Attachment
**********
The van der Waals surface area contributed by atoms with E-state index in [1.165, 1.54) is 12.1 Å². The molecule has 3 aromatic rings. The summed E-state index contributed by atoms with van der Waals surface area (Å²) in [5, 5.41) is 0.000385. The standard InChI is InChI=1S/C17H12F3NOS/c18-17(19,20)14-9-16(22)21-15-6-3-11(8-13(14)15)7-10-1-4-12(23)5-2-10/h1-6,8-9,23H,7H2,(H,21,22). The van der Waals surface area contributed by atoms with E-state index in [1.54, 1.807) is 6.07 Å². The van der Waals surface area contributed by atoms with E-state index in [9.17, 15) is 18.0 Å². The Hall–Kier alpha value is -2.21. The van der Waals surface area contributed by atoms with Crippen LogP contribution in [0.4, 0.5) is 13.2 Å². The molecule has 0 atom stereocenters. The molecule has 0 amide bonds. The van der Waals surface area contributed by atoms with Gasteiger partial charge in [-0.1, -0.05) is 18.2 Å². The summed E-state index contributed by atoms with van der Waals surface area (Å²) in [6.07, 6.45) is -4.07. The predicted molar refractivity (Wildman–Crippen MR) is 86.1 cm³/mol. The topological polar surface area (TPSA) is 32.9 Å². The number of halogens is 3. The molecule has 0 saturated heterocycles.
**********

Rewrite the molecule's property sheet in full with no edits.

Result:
The van der Waals surface area contributed by atoms with E-state index in [1.165, 1.54) is 12.1 Å². The molecule has 3 aromatic rings. The summed E-state index contributed by atoms with van der Waals surface area (Å²) in [5, 5.41) is 0.000385. The standard InChI is InChI=1S/C17H12F3NOS/c18-17(19,20)14-9-16(22)21-15-6-3-11(8-13(14)15)7-10-1-4-12(23)5-2-10/h1-6,8-9,23H,7H2,(H,21,22). The van der Waals surface area contributed by atoms with E-state index in [1.54, 1.807) is 6.07 Å². The van der Waals surface area contributed by atoms with E-state index in [9.17, 15) is 18.0 Å². The Hall–Kier alpha value is -2.21. The van der Waals surface area contributed by atoms with Crippen LogP contribution in [0.4, 0.5) is 13.2 Å². The molecule has 0 atom stereocenters. The molecule has 0 amide bonds. The van der Waals surface area contributed by atoms with Gasteiger partial charge in [-0.1, -0.05) is 18.2 Å². The summed E-state index contributed by atoms with van der Waals surface area (Å²) in [6.07, 6.45) is -4.07. The predicted molar refractivity (Wildman–Crippen MR) is 86.1 cm³/mol. The topological polar surface area (TPSA) is 32.9 Å². The number of halogens is 3. The molecule has 0 saturated heterocycles.